Scientists are closing in on the solution to an old medical mystery: why do high doses of cortisone, which are widely prescribed for asthma, rheumatoid arthritis and other inflammatory and autoimmune conditions, weaken bones?
"High-dose cortisone is the second most common cause of osteoporosis, and we currently have no real treatment for this serious side effect," says Steven L. Teitelbaum, M.D., Messing Professor of Pathology and Immunology at St. Louis's Washington University, "Given how frequently these drugs are used to treat many different conditions, that's a major clinical problem."
Through studies of mice, Teitelbaum and other researchers have identified osteoclasts, cells that continually dismantle the body's old bone so that it can be replaced by new bone, as the essential link between osteoporosis and cortisone. They published their results in the August 2006 issue of the Journal of Clinical Investigation.
Cortisone is a steroid produced naturally by the adrenal gland and synthesized by pharmaceutical companies. It is used to treat lupus, multiple sclerosis, emphysema and is prescribed to transplant patients to prevent rejection of transplanted organs.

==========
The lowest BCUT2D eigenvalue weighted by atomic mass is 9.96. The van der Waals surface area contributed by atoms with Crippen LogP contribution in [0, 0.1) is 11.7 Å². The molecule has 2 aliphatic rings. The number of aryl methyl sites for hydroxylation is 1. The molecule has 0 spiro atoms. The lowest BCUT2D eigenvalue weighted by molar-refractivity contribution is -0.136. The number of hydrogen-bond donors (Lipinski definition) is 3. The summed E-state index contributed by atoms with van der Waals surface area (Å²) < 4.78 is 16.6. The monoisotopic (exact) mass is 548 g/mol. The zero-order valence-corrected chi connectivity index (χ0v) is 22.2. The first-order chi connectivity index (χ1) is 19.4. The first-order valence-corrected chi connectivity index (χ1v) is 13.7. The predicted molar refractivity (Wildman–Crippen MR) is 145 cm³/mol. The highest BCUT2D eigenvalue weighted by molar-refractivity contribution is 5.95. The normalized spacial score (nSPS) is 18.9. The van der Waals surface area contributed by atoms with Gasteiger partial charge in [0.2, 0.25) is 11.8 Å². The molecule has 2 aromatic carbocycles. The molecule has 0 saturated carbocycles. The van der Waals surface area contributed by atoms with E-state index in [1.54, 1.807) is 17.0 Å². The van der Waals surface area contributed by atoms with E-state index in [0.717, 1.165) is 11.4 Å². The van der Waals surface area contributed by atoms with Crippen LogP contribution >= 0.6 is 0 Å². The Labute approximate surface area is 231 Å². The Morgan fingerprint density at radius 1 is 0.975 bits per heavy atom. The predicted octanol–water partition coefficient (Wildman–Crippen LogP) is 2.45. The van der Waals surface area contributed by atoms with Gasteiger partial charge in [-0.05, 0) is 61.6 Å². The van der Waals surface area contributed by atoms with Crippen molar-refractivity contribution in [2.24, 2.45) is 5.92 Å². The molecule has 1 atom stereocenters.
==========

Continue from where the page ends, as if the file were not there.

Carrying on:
Earlier attempts to identify the connection between bone loss and cortisone had produced contradictory results.
Teitelbaum was struck by a new way to investigate the connection while listening to a lecture by Washington University colleague Louis J. Muglia, M.D., Ph.D., director of pediatric endocrinology at St. Louis Children's Hospital. Muglia studies the health effects of stress, many of which are mediated by cortisone. To aid his research, Muglia developed a line of genetically modified mice where receptors for cortisone could be selectively eliminated in individual cell types.
By crossbreeding genetically modified mouse lines, researchers produced a line of mice whose bone-dismantling osteoclasts lacked cortisone receptors. When researchers gave cortisone to these mice, the bone-weakening effects of the drugs were blocked.
They also found that cortisone blocks osteoclasts from dismantling old bone in genetically normal mice. This causes the regular skeletal renewal process to stop, in turn causing bones to weaken from aging and stress. Dampening osteoclast activity appears to cause a chain reaction that actually slows bone-building.